IDLES exist as an example that a semi-professional band who have been around for years without getting recognition can break through into the mainstream. The bands closer is at long last a Beatles cover. They miss the first cue to come in and Joe yells ‘keep going!’ while the guitars one staccato note loops alone. Bowen evokes Paul McCartney’s opening scream into a disappointingly quiet mic before the band crash through with searing commotion. ‘Helter Skelter’ is an excellent choice and one of the highlights of the livestream. Joe curls up in the centre of the carpet and screams ‘you might be a lover but you ain’t no dancer,’ in the second chorus and it’s a gleeful crescendo.

The jittery nervousness that circulated initially broke into playful joy. Fans will have relished this pulled back curtain on IDLES. With almost their whole discography on show, it was a daring set-up for the huge sold out tour they’ll play when the curtain comes up on these restrictions. I have got a ticket myself for their final night at Brixton academy next June and I will be shouting for that ‘Helter Skelter’ cover again.


Diary Extract After Visiting the Forbidden City


There is a large amount of suffering on show constantly in all the Chinese cities we have visited. It is made more obvious when shockingly contrasted by the western interpretations that dominate the prevalent culture throughout the cities. They are societies orientated to serve the tiny majority of the population who can afford to live with affluence in the face of a supposedly communist one-party state. It is abandonment of their own people to serve an ideal that can never be achieved, particularly with censorship and education gradually being brought to those who will want to make serious change to such a glaring compromise on their own values and people to try and ‘fit in’.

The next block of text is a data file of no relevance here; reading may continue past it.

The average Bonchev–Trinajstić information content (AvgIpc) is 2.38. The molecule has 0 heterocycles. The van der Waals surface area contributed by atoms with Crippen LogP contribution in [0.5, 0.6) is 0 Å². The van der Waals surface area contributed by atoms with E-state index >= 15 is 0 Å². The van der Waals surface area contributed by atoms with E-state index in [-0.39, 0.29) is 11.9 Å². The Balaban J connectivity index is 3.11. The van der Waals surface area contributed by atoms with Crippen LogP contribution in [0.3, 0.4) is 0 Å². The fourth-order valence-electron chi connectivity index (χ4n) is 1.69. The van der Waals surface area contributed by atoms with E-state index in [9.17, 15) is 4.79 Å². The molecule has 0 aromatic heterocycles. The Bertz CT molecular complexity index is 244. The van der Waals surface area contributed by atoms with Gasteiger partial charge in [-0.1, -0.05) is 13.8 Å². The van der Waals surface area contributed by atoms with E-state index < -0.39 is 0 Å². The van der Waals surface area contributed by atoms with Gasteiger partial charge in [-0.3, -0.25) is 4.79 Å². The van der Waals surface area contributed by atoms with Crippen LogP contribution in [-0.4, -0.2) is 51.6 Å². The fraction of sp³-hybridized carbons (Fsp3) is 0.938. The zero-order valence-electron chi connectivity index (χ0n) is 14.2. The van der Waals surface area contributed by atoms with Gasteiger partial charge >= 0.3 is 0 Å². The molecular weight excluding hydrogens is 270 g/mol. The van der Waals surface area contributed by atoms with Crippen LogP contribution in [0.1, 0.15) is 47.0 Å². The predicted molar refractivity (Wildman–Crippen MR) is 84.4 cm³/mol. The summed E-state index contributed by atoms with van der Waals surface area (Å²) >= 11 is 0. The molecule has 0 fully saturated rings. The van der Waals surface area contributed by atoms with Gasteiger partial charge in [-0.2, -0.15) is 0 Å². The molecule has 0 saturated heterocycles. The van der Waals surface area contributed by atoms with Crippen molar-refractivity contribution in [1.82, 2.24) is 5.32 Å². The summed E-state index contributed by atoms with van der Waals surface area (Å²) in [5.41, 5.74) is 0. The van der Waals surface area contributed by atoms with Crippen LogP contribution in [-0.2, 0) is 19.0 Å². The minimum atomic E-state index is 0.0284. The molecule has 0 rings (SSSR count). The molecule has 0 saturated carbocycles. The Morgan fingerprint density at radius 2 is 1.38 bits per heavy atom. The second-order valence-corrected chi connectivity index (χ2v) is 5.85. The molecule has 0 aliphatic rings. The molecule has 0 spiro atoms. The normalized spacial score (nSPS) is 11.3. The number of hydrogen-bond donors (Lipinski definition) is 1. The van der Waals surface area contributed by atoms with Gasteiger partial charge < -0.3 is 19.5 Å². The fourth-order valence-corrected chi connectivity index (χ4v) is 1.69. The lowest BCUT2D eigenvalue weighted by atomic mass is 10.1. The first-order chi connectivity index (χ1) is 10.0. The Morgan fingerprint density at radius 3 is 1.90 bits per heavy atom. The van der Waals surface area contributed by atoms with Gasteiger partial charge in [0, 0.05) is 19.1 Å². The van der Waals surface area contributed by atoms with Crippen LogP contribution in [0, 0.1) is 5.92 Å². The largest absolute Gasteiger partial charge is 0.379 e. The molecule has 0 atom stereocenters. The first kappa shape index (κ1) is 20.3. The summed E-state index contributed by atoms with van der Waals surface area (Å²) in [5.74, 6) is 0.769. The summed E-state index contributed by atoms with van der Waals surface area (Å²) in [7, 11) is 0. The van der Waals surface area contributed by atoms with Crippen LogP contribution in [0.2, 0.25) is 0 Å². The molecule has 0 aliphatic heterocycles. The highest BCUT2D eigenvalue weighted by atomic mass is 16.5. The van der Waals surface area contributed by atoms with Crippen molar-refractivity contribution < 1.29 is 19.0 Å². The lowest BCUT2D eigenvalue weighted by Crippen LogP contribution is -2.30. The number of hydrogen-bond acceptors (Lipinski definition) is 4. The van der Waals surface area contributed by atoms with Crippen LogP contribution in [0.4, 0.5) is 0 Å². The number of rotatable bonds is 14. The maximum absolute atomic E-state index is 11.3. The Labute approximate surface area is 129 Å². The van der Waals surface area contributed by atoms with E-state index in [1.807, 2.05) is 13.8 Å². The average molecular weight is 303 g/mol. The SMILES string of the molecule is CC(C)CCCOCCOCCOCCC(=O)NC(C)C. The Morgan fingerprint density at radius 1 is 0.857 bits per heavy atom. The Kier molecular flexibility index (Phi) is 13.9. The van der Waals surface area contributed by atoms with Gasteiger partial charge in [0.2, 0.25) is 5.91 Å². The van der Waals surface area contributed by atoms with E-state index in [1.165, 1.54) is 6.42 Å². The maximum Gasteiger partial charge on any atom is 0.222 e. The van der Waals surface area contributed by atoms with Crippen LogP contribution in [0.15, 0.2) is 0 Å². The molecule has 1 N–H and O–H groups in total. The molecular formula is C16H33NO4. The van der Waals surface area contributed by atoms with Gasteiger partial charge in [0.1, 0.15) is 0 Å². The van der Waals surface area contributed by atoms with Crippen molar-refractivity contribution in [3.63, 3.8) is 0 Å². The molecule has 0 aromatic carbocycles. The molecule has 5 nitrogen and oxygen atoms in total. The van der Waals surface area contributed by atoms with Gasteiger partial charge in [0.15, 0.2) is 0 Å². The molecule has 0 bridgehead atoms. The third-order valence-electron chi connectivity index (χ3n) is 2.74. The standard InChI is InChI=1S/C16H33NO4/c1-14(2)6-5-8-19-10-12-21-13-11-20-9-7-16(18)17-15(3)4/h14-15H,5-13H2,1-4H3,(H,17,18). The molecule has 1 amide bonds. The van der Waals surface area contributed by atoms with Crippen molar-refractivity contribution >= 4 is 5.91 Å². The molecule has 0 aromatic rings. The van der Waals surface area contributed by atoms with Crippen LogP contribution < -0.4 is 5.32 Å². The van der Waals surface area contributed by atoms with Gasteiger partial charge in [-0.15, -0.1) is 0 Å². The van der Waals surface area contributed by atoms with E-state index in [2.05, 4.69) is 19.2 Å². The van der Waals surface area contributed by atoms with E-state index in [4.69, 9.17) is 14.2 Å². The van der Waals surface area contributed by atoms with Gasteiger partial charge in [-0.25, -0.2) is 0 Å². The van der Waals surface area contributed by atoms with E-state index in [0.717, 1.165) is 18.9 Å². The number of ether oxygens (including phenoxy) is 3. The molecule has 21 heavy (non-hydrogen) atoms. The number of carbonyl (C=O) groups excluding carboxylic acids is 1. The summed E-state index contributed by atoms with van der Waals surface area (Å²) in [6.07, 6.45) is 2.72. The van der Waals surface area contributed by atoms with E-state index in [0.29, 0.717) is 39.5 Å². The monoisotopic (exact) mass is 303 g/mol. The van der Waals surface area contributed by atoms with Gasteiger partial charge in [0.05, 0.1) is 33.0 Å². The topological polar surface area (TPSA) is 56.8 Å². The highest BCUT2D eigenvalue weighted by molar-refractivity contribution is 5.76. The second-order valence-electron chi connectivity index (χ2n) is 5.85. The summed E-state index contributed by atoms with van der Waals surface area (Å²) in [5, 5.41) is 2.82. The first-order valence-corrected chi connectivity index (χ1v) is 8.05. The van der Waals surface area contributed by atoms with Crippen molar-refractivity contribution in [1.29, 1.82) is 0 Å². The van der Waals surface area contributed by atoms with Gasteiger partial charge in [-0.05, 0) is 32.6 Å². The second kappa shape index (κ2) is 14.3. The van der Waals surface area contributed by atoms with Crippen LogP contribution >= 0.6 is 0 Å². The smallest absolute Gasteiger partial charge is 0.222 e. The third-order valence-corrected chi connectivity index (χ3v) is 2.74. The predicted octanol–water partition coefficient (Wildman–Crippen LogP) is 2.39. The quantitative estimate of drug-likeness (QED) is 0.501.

Walking from the forbidden city and seeing men with amputated limbs and scarring burns on their entire bodies, singing pop songs to try and earn sympathy from the swathes of visitors, was truly horrifying. I had no money and was blocked from showing any signs of appreciation for their lives by the language barrier. I could only look on. What I know now is that suffering is measurable on the privilege of the people who walk past those in grating physical and emotional pain, and do nothing. If every visitor who walked from the forbidden city had burns as severe as the men on the street, their suffering would only be measurable via their social position. Just in a glance, the relatable nature of  those around them would give those men enough gratification to know that they still stood together with their fellow citizens. Instead, they are looked on like a rusty bike in the street. The inevitable result of a dysfunctional society. The waste left behind once its task was complete. Within my own mindset, the previous events and future events that I know have happened and that I hope will happen, are mapped on an emotionally subsiding timeline based on my own fluctuating levels of hope and anticipation. To sit on that street and sing for just acknowledgment and empathy into that mic is the action they commit to because the next moment is reliant upon it.

Years of privilege and potential for experimentation with the advantage I’ve been given has made the lapse of time a treadmill that I am constantly trying to speed up and reverse. To really suffer is to cling to the present moment, not because you can, but because you have no other choice. Here the fine line we walk is revealed. Euphoria is only possible in the present moment, when the lapse of time seems to subside and you feel almost invincible. To know true wisdom and the benefits of mindful reflection lies not only in living harmony and solace in the present moment, but suffering also. That way an acceptance of the short, fragile, turbulence of life can be met with a wholesome resilience. A will to embody your life experiences moment by moment and in doing so experience every shining light, and every dark chasm, in the windmills of your mind.